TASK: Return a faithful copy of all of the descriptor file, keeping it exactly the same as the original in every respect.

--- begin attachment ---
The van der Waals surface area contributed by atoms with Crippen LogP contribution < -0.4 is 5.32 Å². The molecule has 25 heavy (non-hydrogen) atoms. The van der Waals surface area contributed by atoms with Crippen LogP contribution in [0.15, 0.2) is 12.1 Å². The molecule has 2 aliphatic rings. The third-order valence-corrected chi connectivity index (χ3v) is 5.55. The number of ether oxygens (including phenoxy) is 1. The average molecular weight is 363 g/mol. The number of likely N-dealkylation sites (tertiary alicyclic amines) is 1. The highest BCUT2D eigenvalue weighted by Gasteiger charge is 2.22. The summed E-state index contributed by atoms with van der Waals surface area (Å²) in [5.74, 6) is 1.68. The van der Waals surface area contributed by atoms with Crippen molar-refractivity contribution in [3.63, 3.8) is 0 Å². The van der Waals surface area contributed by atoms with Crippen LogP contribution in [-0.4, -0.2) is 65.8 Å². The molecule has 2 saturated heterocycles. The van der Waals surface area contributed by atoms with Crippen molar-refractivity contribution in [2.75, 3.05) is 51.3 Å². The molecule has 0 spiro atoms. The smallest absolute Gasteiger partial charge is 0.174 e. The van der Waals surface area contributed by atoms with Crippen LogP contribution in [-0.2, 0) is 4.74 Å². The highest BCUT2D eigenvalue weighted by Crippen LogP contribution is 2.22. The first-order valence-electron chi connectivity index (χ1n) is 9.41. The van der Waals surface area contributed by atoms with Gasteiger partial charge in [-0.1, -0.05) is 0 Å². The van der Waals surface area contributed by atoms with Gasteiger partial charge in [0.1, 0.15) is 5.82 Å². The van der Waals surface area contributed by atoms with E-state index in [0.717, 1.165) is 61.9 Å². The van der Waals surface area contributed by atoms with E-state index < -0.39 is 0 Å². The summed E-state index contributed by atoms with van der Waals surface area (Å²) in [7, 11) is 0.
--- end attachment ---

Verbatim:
The van der Waals surface area contributed by atoms with Crippen LogP contribution < -0.4 is 5.32 Å². The molecule has 25 heavy (non-hydrogen) atoms. The van der Waals surface area contributed by atoms with Crippen LogP contribution in [0.15, 0.2) is 12.1 Å². The molecule has 2 aliphatic rings. The third-order valence-corrected chi connectivity index (χ3v) is 5.55. The number of ether oxygens (including phenoxy) is 1. The average molecular weight is 363 g/mol. The number of likely N-dealkylation sites (tertiary alicyclic amines) is 1. The highest BCUT2D eigenvalue weighted by Gasteiger charge is 2.22. The summed E-state index contributed by atoms with van der Waals surface area (Å²) in [5.74, 6) is 1.68. The van der Waals surface area contributed by atoms with Crippen molar-refractivity contribution in [3.63, 3.8) is 0 Å². The van der Waals surface area contributed by atoms with Crippen LogP contribution in [-0.4, -0.2) is 65.8 Å². The molecule has 2 saturated heterocycles. The van der Waals surface area contributed by atoms with Crippen molar-refractivity contribution in [2.75, 3.05) is 51.3 Å². The molecule has 0 spiro atoms. The smallest absolute Gasteiger partial charge is 0.174 e. The van der Waals surface area contributed by atoms with Crippen LogP contribution in [-0.2, 0) is 4.74 Å². The highest BCUT2D eigenvalue weighted by Crippen LogP contribution is 2.22. The first-order valence-electron chi connectivity index (χ1n) is 9.41. The van der Waals surface area contributed by atoms with Gasteiger partial charge in [-0.1, -0.05) is 0 Å². The van der Waals surface area contributed by atoms with Gasteiger partial charge in [0.1, 0.15) is 5.82 Å². The van der Waals surface area contributed by atoms with E-state index in [0.717, 1.165) is 61.9 Å². The van der Waals surface area contributed by atoms with E-state index < -0.39 is 0 Å². The summed E-state index contributed by atoms with van der Waals surface area (Å²) in [7, 11) is 0.